Detecting North American signal crayfish (Pacifastacus leniusculus) in riffles

Gladman, z., Yeomans, W. E., Adams, C. E. , Bean, C. W., McColl, D., Olszewska, J. P., McGillivray, C. W. and McCluskey, R. (2010) Detecting North American signal crayfish (Pacifastacus leniusculus) in riffles. Aquatic Conservation: Marine and Freshwater Ecosystems, 20(5), pp. 588-594. (doi:10.1002/aqc.1130)

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Publisher's URL: http://dx.doi.org/10.1002/aqc.1130

Abstract

1. The spread of the invasive signal crayfish (Pacifastacus leniusculus) outside its natural range is of widespread concern due to the threats posed to native biodiversity. To date, there is no standard protocol for determining signal crayfish presence or absence in a watercourse. 2. For the purposes of this investigation, the crayfish detection ability of active sampling methods - hand-netting, electrofishing (one, two and three runs), kick sampling and Surber sampling - was tested at 30 sites along the River Clyde, southern central Scotland. 3. No single technique was successful in detecting crayfish in 100% of the sites known to contain crayfish and so the application of combinations of techniques was considered. The combination of techniques that resulted in a 100% detection rate was electrofishing (three runs) together with kick sampling. These results suggest that three-run electrofishing and kick sampling are the best candidates for incorporation into a crayfish detection protocol. 4. The mean time taken to apply electrofishing (three runs) was significantly greater than the mean time to apply kick sampling. Given the lower effort required for its application, kick sampling is recommended as the preliminary technique: if kick sampling yields a negative result, the application of electrofishing will decrease the chance of recording a false negative presence. If both kick sampling and electrofishing fail to detect crayfish, trapping may further decrease the risk of a false negative result. 5. These findings have assisted in the development of a crayfish detection protocol, which will be applied across Scotland to determine the current distribution of signal crayfish.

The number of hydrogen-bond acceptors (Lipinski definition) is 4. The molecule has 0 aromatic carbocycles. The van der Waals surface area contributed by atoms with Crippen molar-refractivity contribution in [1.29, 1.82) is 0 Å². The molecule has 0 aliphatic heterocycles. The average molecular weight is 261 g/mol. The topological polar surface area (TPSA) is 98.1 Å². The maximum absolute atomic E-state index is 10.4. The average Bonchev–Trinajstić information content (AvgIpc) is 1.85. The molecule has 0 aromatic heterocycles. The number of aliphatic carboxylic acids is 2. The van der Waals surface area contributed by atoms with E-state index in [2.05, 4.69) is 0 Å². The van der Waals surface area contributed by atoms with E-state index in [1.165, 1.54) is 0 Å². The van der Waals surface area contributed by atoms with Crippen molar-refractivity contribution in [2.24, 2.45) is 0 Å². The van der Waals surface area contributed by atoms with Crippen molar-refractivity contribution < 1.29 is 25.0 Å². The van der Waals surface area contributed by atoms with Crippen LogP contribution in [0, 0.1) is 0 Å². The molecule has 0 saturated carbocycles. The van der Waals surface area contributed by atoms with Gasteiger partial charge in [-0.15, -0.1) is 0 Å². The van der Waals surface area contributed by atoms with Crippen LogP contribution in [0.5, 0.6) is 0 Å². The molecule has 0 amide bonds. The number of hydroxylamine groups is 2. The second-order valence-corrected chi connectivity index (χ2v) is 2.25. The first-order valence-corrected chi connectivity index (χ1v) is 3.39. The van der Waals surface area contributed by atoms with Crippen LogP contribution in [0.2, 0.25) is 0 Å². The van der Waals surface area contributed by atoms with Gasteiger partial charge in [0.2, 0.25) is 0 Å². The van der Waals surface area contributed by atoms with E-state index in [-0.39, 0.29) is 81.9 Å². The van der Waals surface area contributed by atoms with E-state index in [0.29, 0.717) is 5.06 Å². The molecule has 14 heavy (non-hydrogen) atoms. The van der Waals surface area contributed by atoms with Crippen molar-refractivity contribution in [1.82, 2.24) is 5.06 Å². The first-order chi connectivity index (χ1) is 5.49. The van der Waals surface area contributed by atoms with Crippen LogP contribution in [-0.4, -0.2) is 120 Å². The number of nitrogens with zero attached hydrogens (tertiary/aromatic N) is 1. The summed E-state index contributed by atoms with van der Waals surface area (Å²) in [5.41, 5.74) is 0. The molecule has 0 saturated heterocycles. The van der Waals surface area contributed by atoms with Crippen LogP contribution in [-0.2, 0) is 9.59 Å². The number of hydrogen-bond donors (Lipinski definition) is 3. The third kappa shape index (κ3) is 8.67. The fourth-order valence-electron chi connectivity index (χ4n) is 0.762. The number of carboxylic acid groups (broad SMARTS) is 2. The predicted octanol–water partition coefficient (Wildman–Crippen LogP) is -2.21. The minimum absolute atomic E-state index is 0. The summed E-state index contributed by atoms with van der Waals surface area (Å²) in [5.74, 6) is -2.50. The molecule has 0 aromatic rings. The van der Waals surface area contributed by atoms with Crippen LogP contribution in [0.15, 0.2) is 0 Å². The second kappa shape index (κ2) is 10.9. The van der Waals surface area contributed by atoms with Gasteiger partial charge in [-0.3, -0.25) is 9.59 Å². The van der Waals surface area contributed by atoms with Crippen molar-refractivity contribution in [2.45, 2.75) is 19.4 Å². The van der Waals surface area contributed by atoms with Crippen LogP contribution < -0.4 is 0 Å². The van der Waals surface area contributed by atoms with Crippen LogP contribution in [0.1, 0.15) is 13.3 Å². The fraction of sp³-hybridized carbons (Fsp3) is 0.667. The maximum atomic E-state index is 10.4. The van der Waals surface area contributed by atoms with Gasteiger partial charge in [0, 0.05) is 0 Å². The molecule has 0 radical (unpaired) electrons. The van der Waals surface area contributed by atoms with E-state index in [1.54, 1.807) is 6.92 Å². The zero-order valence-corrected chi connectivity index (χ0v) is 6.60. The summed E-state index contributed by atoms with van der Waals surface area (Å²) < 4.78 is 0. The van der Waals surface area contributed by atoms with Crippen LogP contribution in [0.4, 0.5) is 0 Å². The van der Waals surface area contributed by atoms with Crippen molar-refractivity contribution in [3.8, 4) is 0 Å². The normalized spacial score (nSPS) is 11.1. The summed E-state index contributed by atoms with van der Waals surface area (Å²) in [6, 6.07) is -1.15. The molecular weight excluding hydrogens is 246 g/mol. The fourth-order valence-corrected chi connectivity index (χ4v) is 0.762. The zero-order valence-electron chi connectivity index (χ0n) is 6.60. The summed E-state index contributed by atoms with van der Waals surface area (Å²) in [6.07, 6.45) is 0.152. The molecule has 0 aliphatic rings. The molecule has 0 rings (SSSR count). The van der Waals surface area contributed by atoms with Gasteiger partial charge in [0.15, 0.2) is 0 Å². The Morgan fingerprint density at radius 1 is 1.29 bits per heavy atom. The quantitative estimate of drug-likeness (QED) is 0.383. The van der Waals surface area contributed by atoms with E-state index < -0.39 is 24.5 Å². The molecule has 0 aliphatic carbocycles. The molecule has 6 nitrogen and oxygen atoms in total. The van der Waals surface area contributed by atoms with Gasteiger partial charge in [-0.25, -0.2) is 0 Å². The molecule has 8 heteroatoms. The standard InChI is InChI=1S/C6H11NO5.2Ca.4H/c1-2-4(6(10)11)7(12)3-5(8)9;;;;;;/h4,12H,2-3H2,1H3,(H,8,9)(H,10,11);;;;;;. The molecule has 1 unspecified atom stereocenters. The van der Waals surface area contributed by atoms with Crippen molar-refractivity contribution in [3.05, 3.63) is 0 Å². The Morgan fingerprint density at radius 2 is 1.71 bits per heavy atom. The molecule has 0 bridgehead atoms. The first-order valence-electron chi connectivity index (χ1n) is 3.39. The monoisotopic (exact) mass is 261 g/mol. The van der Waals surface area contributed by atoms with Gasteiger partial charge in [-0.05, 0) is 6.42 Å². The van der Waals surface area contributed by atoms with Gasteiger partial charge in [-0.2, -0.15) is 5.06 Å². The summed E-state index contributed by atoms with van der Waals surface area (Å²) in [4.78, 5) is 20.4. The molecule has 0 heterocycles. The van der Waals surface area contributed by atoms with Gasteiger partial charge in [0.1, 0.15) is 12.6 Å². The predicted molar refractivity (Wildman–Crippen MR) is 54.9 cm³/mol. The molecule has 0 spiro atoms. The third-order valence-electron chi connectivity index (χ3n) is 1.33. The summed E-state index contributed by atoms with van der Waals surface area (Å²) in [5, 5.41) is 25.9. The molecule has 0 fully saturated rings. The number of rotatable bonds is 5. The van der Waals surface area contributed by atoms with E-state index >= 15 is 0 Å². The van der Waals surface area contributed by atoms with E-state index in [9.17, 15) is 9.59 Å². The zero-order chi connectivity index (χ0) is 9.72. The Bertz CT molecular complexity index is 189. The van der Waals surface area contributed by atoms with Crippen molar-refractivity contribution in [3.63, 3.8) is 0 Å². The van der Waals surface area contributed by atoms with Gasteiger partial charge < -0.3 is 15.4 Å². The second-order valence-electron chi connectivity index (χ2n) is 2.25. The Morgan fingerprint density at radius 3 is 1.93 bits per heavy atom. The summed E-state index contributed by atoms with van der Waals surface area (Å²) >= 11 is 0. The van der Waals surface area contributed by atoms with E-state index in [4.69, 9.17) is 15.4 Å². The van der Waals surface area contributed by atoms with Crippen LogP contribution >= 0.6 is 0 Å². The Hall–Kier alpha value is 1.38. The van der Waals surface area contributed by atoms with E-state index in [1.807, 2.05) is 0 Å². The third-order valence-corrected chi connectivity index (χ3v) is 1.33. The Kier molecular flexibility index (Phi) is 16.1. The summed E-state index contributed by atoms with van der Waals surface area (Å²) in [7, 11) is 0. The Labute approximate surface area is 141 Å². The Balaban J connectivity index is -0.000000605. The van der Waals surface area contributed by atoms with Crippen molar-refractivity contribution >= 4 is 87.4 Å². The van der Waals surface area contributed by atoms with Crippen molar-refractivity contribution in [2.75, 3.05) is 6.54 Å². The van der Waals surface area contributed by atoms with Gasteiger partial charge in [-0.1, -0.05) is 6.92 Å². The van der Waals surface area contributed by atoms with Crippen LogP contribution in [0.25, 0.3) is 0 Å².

Item Type:Articles
Status:Published
Refereed:Yes
Glasgow Author(s) Enlighten ID:Adams, Professor Colin
Authors: Gladman, z., Yeomans, W. E., Adams, C. E., Bean, C. W., McColl, D., Olszewska, J. P., McGillivray, C. W., and McCluskey, R.
College/School:College of Medical Veterinary and Life Sciences > Institute of Biodiversity Animal Health and Comparative Medicine
Journal Name:Aquatic Conservation: Marine and Freshwater Ecosystems
Publisher:John Wiley & Sons Ltd.
ISSN:1052-7613
ISSN (Online):1099-0755

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